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Immune-related protein signature in serum stratify relapsed mantle cell lymphoma patients based on risk



Response to modern treatment strategies, which combine cytotoxic compounds with immune stimulatory agents and targeted treatment is highly variable among MCL patients. Thus, providing prognostic and predictive markers for risk adapted therapy is warranted and molecular information that can help in patient stratification is a necessity. In relapsed MCL, biopsies are rarely available and molecular information from tumor tissue is often lacking. Today, the main tool to access risk is the MCL international prognostic index (MIPI), which does not include detailed biological information of relevance for different treatment options. To enable continuous monitoring of patients, non-invasive companion diagnostic tools are needed which can further reduce cost and patient distress and enable efficient measurements of biological markers.


We have assessed if serum-based protein profiling can identify immune related proteins that stratify relapsed MCL patients based on risk. Overall, 371 scFv targeting 158 proteins were assessed using an antibody microarray platform. We profiled patients (n = 44) who had been treated within the MCL6-Philemon trial combining targeted and immune-modulatory treatment.


The downstream processing led to the identification of the relapsed immune signature (RIS) consisting of 11 proteins with potential to stratify patients with long and short overall survival (OS). Moreover, in this population, MIPI alone failed to separate high, intermediate and low risk patients, but a combined index based on MIPI together with RIS, MIPIris, showed improved performance and significantly stratified all three risk groups based on OS.


Our results show that addition of biological parameters to previous prognostic indices improves patient stratification among patients treated with BTK inhibitor triplet combination, particularly, in the identification of an extreme high risk group.

Peer Review reports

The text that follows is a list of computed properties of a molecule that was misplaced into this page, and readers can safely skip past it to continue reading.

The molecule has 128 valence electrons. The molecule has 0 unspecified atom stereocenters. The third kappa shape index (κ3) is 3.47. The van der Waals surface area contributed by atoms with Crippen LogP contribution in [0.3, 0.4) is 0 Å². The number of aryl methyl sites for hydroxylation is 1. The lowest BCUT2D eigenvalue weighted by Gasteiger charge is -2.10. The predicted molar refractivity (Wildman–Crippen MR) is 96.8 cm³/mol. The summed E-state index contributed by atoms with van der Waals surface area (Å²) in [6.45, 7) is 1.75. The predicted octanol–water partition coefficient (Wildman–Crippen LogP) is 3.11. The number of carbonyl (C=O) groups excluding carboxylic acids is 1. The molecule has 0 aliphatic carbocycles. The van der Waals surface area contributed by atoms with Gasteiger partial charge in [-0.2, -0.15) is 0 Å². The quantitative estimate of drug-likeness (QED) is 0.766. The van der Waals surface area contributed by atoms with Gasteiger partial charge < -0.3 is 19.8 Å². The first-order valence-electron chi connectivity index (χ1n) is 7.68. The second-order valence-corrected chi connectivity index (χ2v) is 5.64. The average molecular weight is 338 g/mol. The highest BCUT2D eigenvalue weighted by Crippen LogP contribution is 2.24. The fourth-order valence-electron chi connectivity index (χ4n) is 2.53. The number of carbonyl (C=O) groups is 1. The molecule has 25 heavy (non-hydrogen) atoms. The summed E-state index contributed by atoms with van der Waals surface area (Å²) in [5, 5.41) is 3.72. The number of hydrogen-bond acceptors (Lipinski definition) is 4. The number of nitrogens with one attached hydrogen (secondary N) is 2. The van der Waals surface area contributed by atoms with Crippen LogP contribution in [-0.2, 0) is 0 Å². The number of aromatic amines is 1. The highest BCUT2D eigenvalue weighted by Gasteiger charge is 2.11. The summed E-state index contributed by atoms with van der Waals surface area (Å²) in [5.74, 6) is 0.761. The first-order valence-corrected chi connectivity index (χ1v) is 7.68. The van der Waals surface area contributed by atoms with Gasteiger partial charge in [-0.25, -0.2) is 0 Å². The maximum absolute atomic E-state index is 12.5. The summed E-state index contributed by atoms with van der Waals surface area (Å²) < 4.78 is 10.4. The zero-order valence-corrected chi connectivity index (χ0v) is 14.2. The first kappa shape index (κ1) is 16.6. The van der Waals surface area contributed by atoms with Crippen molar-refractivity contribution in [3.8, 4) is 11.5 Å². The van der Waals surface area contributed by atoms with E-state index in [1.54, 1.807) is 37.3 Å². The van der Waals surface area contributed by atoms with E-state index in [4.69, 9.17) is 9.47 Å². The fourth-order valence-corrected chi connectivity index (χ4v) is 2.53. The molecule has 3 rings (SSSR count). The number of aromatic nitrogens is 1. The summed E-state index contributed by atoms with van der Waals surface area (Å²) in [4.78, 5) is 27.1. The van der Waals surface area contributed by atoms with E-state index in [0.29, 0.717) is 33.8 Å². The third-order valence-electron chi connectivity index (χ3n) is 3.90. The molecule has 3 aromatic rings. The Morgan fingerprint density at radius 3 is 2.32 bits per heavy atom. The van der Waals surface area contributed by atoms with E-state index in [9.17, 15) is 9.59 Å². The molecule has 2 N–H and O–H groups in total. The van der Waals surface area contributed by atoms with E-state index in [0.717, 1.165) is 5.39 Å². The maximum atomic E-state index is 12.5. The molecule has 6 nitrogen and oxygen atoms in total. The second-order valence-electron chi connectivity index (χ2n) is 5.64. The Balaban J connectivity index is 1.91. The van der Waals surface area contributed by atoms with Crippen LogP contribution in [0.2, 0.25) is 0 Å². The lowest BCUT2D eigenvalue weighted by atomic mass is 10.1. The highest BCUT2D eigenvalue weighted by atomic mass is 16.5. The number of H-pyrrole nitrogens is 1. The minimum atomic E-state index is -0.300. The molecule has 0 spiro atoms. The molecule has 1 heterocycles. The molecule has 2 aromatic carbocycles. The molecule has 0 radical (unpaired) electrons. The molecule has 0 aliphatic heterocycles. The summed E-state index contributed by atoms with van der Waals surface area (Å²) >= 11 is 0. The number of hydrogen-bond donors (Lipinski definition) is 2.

An effective anti-tumor immune response plays a major role for the outcome of cancer treatment [1]. This is exemplified by the success of immuno-oncology drugs [2] and the prognostic impact of immune cells, such as T-cells and macrophages in a wide range of cancer sub-types [3, 4]. Thus, methods to assess immune profiles in patients are in high demand.

To be able to select the optimal treatment for a patient, novel efforts to use information from liquid biopsies are of major interest, as they represent a minimally invasive method that can mirror the systemic immune response to the tumor and also contain circulatory proteins and DNA secreted from the tumor itself [5]. They allow the possibility to follow the patient status over time, thus monitoring temporal variation of treatment response.

Additionally, diagnostic/prognostic tests need to be robust to be useful for their intended specific group. Unfortunately, single biomarkers often have low accuracy. Thus, the approach of utilising signatures over single biomarkers for gaining diagnostic and prognostic information, has successfully been employed in a number of studies [6,7,8,9,10,11,12,13,14,15]. The rationale is that a combination would provide far more mechanistic information, higher discriminatory power and improved biological insight [16]. Thus, the use of signatures in therapeutic decision making, development of companion diagnostic tools and personalized medicine is being explored.

In this study, we have combined three important concepts of immune focused analysis; minimally invasive sampling to evaluate if combination of proteins detected in serum can be used to risk stratify patients diagnosed with relapsed mantle cell lymphoma (MCL). The goal is to define a minimally invasive method that can help stratify patients and allow treatment selection in order to optimize outcome and reduce treatment related side-effects.

The current golden standard in the clinic today for prognostication in MCL is the mantle cell lymphoma index, MIPI [17], which was developed for diagnostic patients and its applicability in relapsed patients is unclear. In general, the number of scientific studies focusing on relapsed MCL patients and prognostic information is limited. Few risk factors have been studied and are limited to Ki-67 and MIPI [18, 19]. The lack of tumor material from relapsed/refractory patients is a limiting factor for studies of molecular characteristics associated with relapse and refractory disease. Although it is not known how much the biology changes for the individual patient during the course of the disease, it is hypothesized that additional molecular factors can contribute to outcome. Today, when a wide range of treatment options are available in the relapsed/refractory setting, improved information on molecular features and related risk in relapsed patients is important. It is also essential that clinical tools for decision making are developed based on information gathered in homogenously treated cohorts of patients, to understand the relationship between molecular features and outcome in relapsed/refractory patients.